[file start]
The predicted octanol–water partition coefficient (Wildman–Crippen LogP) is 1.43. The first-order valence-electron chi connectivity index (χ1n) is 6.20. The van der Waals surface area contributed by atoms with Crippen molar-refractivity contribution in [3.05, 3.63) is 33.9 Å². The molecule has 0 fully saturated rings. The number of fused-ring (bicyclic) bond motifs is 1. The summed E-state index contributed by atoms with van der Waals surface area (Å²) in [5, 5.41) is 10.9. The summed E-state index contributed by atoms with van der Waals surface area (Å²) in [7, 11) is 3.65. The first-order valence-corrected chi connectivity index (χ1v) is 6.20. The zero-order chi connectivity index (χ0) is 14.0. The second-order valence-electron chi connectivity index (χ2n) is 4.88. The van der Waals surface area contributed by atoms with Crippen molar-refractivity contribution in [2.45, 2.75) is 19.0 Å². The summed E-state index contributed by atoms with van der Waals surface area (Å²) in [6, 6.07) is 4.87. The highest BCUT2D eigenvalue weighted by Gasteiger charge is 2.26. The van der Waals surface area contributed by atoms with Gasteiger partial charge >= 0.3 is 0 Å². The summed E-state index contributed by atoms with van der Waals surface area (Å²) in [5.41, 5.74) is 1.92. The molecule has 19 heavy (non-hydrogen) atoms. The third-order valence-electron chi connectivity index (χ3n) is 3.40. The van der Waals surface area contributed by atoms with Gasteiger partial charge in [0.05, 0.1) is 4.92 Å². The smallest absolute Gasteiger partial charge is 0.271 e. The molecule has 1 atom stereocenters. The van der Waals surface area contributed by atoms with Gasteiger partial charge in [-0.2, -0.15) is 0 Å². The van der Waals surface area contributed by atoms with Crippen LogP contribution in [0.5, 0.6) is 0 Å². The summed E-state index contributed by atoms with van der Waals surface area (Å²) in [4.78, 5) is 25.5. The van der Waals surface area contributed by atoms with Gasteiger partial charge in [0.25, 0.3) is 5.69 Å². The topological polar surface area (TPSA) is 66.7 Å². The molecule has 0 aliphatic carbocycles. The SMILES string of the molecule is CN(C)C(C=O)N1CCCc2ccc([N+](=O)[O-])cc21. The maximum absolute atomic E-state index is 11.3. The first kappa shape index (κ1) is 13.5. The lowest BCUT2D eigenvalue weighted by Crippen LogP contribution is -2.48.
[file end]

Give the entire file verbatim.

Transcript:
The predicted octanol–water partition coefficient (Wildman–Crippen LogP) is 1.43. The first-order valence-electron chi connectivity index (χ1n) is 6.20. The van der Waals surface area contributed by atoms with Crippen molar-refractivity contribution in [3.05, 3.63) is 33.9 Å². The molecule has 0 fully saturated rings. The number of fused-ring (bicyclic) bond motifs is 1. The summed E-state index contributed by atoms with van der Waals surface area (Å²) in [5, 5.41) is 10.9. The summed E-state index contributed by atoms with van der Waals surface area (Å²) in [7, 11) is 3.65. The first-order valence-corrected chi connectivity index (χ1v) is 6.20. The zero-order chi connectivity index (χ0) is 14.0. The second-order valence-electron chi connectivity index (χ2n) is 4.88. The van der Waals surface area contributed by atoms with Crippen molar-refractivity contribution in [2.45, 2.75) is 19.0 Å². The summed E-state index contributed by atoms with van der Waals surface area (Å²) in [6, 6.07) is 4.87. The highest BCUT2D eigenvalue weighted by Gasteiger charge is 2.26. The van der Waals surface area contributed by atoms with Gasteiger partial charge >= 0.3 is 0 Å². The summed E-state index contributed by atoms with van der Waals surface area (Å²) in [5.41, 5.74) is 1.92. The molecule has 19 heavy (non-hydrogen) atoms. The third-order valence-electron chi connectivity index (χ3n) is 3.40. The van der Waals surface area contributed by atoms with Gasteiger partial charge in [0.05, 0.1) is 4.92 Å². The smallest absolute Gasteiger partial charge is 0.271 e. The molecule has 1 atom stereocenters. The van der Waals surface area contributed by atoms with Gasteiger partial charge in [-0.2, -0.15) is 0 Å². The van der Waals surface area contributed by atoms with Crippen LogP contribution in [0.5, 0.6) is 0 Å². The summed E-state index contributed by atoms with van der Waals surface area (Å²) in [4.78, 5) is 25.5. The van der Waals surface area contributed by atoms with Gasteiger partial charge in [0.25, 0.3) is 5.69 Å². The topological polar surface area (TPSA) is 66.7 Å². The molecule has 0 aliphatic carbocycles. The SMILES string of the molecule is CN(C)C(C=O)N1CCCc2ccc([N+](=O)[O-])cc21. The maximum absolute atomic E-state index is 11.3. The first kappa shape index (κ1) is 13.5. The lowest BCUT2D eigenvalue weighted by Crippen LogP contribution is -2.48.